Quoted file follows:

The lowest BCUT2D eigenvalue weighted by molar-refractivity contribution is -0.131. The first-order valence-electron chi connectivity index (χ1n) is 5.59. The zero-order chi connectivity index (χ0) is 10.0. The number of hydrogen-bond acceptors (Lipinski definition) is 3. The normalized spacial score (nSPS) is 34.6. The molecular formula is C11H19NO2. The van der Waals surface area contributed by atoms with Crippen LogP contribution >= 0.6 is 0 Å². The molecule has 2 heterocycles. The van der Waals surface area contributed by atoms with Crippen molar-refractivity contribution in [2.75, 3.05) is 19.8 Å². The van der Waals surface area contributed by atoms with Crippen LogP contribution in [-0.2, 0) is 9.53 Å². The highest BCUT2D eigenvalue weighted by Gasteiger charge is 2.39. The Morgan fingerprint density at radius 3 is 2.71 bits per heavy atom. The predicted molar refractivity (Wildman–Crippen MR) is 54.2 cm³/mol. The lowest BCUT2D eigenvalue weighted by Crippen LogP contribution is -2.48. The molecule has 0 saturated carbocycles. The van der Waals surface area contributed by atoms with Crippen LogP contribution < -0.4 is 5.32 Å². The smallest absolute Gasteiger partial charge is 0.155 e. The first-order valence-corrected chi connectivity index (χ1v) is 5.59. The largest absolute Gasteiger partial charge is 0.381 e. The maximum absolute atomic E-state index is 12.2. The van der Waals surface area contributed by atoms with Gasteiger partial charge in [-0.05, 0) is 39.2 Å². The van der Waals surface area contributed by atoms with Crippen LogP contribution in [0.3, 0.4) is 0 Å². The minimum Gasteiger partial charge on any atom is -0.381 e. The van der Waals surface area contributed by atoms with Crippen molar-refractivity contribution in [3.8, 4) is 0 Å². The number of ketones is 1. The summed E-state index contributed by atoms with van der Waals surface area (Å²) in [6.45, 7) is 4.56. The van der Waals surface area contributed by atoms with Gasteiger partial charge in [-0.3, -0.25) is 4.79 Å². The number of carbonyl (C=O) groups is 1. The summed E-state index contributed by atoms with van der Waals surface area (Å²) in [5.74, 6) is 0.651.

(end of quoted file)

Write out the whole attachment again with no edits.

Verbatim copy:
The lowest BCUT2D eigenvalue weighted by molar-refractivity contribution is -0.131. The first-order valence-electron chi connectivity index (χ1n) is 5.59. The zero-order chi connectivity index (χ0) is 10.0. The number of hydrogen-bond acceptors (Lipinski definition) is 3. The normalized spacial score (nSPS) is 34.6. The molecular formula is C11H19NO2. The van der Waals surface area contributed by atoms with Crippen LogP contribution >= 0.6 is 0 Å². The molecule has 2 heterocycles. The van der Waals surface area contributed by atoms with Crippen molar-refractivity contribution in [2.75, 3.05) is 19.8 Å². The van der Waals surface area contributed by atoms with Crippen LogP contribution in [-0.2, 0) is 9.53 Å². The highest BCUT2D eigenvalue weighted by Gasteiger charge is 2.39. The Morgan fingerprint density at radius 3 is 2.71 bits per heavy atom. The predicted molar refractivity (Wildman–Crippen MR) is 54.2 cm³/mol. The lowest BCUT2D eigenvalue weighted by Crippen LogP contribution is -2.48. The molecule has 0 saturated carbocycles. The van der Waals surface area contributed by atoms with Crippen LogP contribution < -0.4 is 5.32 Å². The smallest absolute Gasteiger partial charge is 0.155 e. The first-order valence-corrected chi connectivity index (χ1v) is 5.59. The largest absolute Gasteiger partial charge is 0.381 e. The maximum absolute atomic E-state index is 12.2. The van der Waals surface area contributed by atoms with Gasteiger partial charge in [-0.05, 0) is 39.2 Å². The van der Waals surface area contributed by atoms with Crippen LogP contribution in [0.3, 0.4) is 0 Å². The minimum Gasteiger partial charge on any atom is -0.381 e. The van der Waals surface area contributed by atoms with Crippen molar-refractivity contribution in [3.8, 4) is 0 Å². The number of ketones is 1. The summed E-state index contributed by atoms with van der Waals surface area (Å²) in [6.45, 7) is 4.56. The van der Waals surface area contributed by atoms with Gasteiger partial charge in [-0.3, -0.25) is 4.79 Å². The number of carbonyl (C=O) groups is 1. The summed E-state index contributed by atoms with van der Waals surface area (Å²) in [5.74, 6) is 0.651.